Chemometrics, Discriminant analysis, Explosives -- Detection, Factor analysis, Laser induced breakdown spectroscopy, Organic compounds, Plasma (Ionized gases), Principal components analysis
Laser Induced Breakdown Spectroscopy (LIBS) is showing great potential as an atomic analytical technique. With its ability to rapidly analyze all forms of matter, with little-to-no sample preparation, LIBS has many advantages over conventional atomic emission spectroscopy techniques. With the maturation of the technologies that make LIBS possible, there has been a growing movement to implement LIBS in portable analyzers for field applications. In particular, LIBS has long been considered the front-runner in the drive for stand-off detection of trace deposits of explosives. Thus there is a need for a better understanding of the relevant processes that are responsible for the LIBS signature and their relationships to the different system parameters that are helping to improve LIBS as a sensing technology. This study explores the use of LIBS as a method to detect random trace amounts of specific organic materials deposited on organic or non-metallic surfaces. This requirement forces the limitation of single-shot signal analysis. This study is both experimental and theoretical, with a sizeable component addressing data analysis using principal components analysis to reduce the dimensionality of the data, and quadratic discriminant analysis to classify the data. In addition, the alternative approach of ‘target factor analysis’ was employed to improve detection of organic residues on organic substrates. Finally, a new method of characterizing the laser-induced plasma of organics, which should lead to improved data collection and analysis, is introduced. The comparison between modeled and experimental measurements of plasma temperatures and electronic density is discussed in order to improve the present models of low-temperature laser induced plasmas.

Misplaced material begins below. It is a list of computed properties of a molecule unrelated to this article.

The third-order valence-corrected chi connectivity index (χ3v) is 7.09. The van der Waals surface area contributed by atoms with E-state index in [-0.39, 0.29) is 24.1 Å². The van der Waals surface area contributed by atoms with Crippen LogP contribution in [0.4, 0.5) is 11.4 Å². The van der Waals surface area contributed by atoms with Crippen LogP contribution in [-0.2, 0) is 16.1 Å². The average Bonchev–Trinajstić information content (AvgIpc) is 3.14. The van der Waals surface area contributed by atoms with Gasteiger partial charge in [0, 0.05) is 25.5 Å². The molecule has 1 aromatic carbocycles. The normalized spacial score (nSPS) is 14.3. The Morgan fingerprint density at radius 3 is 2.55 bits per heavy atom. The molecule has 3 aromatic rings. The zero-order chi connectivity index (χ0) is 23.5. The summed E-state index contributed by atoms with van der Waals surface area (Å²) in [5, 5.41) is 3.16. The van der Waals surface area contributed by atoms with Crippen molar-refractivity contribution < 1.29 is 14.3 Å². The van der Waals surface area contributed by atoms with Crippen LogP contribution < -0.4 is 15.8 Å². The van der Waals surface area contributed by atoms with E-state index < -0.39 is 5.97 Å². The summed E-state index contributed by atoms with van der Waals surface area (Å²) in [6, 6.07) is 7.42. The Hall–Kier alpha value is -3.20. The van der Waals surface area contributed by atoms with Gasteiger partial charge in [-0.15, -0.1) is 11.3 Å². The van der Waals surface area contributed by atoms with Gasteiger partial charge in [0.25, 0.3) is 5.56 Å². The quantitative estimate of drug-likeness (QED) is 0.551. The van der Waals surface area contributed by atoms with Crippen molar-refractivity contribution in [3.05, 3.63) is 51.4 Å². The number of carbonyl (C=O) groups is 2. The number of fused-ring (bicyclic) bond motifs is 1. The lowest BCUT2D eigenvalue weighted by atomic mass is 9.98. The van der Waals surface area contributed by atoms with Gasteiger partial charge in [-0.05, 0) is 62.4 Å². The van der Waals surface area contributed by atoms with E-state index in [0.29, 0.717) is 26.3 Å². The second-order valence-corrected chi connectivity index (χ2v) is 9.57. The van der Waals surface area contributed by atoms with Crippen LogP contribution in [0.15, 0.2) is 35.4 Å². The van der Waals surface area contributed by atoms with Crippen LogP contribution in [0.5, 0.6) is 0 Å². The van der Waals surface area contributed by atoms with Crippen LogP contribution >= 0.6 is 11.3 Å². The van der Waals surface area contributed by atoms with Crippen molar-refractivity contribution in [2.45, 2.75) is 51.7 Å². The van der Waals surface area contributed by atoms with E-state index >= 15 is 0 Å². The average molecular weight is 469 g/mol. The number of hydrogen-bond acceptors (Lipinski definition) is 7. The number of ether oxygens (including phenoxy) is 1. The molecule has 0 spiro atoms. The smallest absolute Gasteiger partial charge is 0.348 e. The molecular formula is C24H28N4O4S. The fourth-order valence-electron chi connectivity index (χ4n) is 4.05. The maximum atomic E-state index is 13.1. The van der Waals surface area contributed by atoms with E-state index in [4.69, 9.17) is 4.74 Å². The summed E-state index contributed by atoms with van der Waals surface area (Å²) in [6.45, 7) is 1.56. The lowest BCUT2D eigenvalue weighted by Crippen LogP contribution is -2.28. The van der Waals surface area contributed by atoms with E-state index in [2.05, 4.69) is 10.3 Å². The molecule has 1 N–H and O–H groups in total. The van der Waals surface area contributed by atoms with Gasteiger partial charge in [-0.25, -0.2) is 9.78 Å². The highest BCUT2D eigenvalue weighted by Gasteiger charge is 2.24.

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Doctor of Philosophy (Ph.D.)
College of Sciences
Length of Campus-only Access
Doctoral Dissertation (Open Access)
Dissertations, Academic -- Sciences, Sciences -- Dissertations, Academic
Brown, Christopher G., "Laser Induced Breakdown Spectroscopy For Detection Of Organic Residues Impact Of Ambient Atmosphere And Laser Parameters" (2011). Electronic Theses and Dissertations. 2017.
Restricted to the UCF community until April 2014; it will then be open access.